OHL Weekly Alert - April 24, 2015

Registration for the 2015 West Coast Trade Symposium is Open

U.S. Customs and Border Protection will be hosting "Advancing Trade Through Partnership and Enforcement" in Tacoma, Washington on May 27, 2015 at the Hotel Murano.

To find out more information or register for the event, visit the CBP website.

Registration will end on May 1, 2015.
 


 

U.S. Department of Agriculture Rules & Regulations Updates

 

USDA Announces  the Importation of Fresh Apples from China into the Continental U.S. 

The U.S. Department of Agriculture’s (USDA) Animal and Plant Health Inspection Service (APHIS) has published a final rule amending the fruits and vegetables regulations to allow fresh apples to be imported into the U.S. from China. The ruling was based on a risk analysis completed by APHIS in 2013 which determined that apples could be safely imported from China into the U.S.

The requirements for importing Chinese apples into the U.S. include:

  • Produced by grower who is part of a certification program administered by the National Plant Protection Organization (NPPO) of China
  • Pre-harvest NPPO inspection
  • Issuance of phytosanitary certificate
  • Importation in commercial consignments only
  • Sealed boxes
  • Location of apples in cold storage facility while awaiting export into U.S.
  • Apples from areas where Oriental fruit fly is known to exist must be treated with fumigation and refrigeration

All Chinese apples must be accompanied by phytosanitary certificate with an additional declaration stating that all conditions have been met and that the consignment of apples has been inspected and found free of quarantine pests.

Wood Packaging Materials:  U.S. Import and Export Compliance Requirements

Animal and Plant Health Inspection Service (APHIS) has set standards for wood packaging material (WPM) imported into the U.S. through 7 CFR 319.40.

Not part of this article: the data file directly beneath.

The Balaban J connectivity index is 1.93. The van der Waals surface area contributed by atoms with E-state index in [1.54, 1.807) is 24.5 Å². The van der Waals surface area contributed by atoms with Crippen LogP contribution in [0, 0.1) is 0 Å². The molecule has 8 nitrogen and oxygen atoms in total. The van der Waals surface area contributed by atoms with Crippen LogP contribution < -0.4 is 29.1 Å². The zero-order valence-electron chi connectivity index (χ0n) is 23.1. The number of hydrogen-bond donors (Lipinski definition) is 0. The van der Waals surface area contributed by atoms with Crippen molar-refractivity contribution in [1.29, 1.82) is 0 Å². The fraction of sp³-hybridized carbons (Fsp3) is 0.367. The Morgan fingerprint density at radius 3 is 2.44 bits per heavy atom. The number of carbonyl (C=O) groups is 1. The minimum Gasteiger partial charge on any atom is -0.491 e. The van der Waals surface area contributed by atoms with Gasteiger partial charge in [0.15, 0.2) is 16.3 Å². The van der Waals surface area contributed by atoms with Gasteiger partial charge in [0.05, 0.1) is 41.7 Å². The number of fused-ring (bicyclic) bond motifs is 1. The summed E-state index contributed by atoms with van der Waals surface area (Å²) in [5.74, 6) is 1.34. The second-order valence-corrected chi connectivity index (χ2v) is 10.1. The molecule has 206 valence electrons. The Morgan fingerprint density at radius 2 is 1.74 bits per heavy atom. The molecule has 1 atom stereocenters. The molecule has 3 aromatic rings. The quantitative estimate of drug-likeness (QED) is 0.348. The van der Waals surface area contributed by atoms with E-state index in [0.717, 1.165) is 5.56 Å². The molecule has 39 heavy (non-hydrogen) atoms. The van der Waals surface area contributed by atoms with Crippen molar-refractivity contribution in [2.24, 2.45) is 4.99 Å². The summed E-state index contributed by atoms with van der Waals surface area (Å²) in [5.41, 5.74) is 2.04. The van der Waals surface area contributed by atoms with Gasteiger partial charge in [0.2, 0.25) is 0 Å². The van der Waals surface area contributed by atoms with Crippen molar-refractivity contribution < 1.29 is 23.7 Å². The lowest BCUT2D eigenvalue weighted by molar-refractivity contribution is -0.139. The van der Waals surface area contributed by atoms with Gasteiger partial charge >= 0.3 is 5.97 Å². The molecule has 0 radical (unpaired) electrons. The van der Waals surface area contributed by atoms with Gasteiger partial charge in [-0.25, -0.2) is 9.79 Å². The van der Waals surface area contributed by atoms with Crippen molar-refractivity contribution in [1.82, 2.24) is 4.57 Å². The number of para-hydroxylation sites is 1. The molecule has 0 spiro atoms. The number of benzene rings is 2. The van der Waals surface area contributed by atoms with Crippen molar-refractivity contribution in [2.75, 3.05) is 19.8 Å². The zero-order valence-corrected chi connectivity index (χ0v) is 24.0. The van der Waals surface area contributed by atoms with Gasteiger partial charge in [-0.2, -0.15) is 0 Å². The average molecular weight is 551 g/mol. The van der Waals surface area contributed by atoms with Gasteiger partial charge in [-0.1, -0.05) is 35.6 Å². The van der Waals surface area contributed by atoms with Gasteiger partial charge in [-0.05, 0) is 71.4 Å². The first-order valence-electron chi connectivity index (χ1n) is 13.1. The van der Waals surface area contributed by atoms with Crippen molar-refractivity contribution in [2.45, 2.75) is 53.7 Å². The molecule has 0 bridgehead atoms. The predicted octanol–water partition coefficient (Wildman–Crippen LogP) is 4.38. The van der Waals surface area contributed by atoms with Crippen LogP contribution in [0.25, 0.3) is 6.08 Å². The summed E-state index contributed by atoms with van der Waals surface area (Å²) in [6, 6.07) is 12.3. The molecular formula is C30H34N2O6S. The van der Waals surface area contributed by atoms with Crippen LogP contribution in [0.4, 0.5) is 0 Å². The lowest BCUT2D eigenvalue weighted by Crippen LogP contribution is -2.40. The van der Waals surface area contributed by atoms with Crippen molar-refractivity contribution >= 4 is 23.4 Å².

Importers and exporters of cargo using WPM (pallets, crating, dunnage, etc) into or out of the U.S. must make certain that the supplier or shipper has properly treated and marked all WPM prior to cargo movement. This will ensure your cargo is in compliance with ISPM 15 and USDA APHIS regulations in order to prevent cargo delays, government examination and additional costs.

Click here for information about US Customs WPM regulations, USDA ASPHIS regulations and the ISPM 15 standards.

USDA Announces U.S. Market Access for Peruvian Products

The U.S. Department of Agriculture (USDA) and the Peruvian Ministry of Agriculture (MOA) met in Washington, DC regarding recent achievements for several longstanding issues for both the United States and Peru including expansion of imports of papayas, oversized mangoes, peppers, and citrus. After many years of work between the U.S. and Peru’s agencies, actions are being taken to address many of these issues.

Click here to read more about the progress made during the meeting between the USDA and MOA.


 

The House of Preference Legislation Introduces Bill H.R. 1891

 

Renewal of the Generalized System of Preferences (GSP) Programs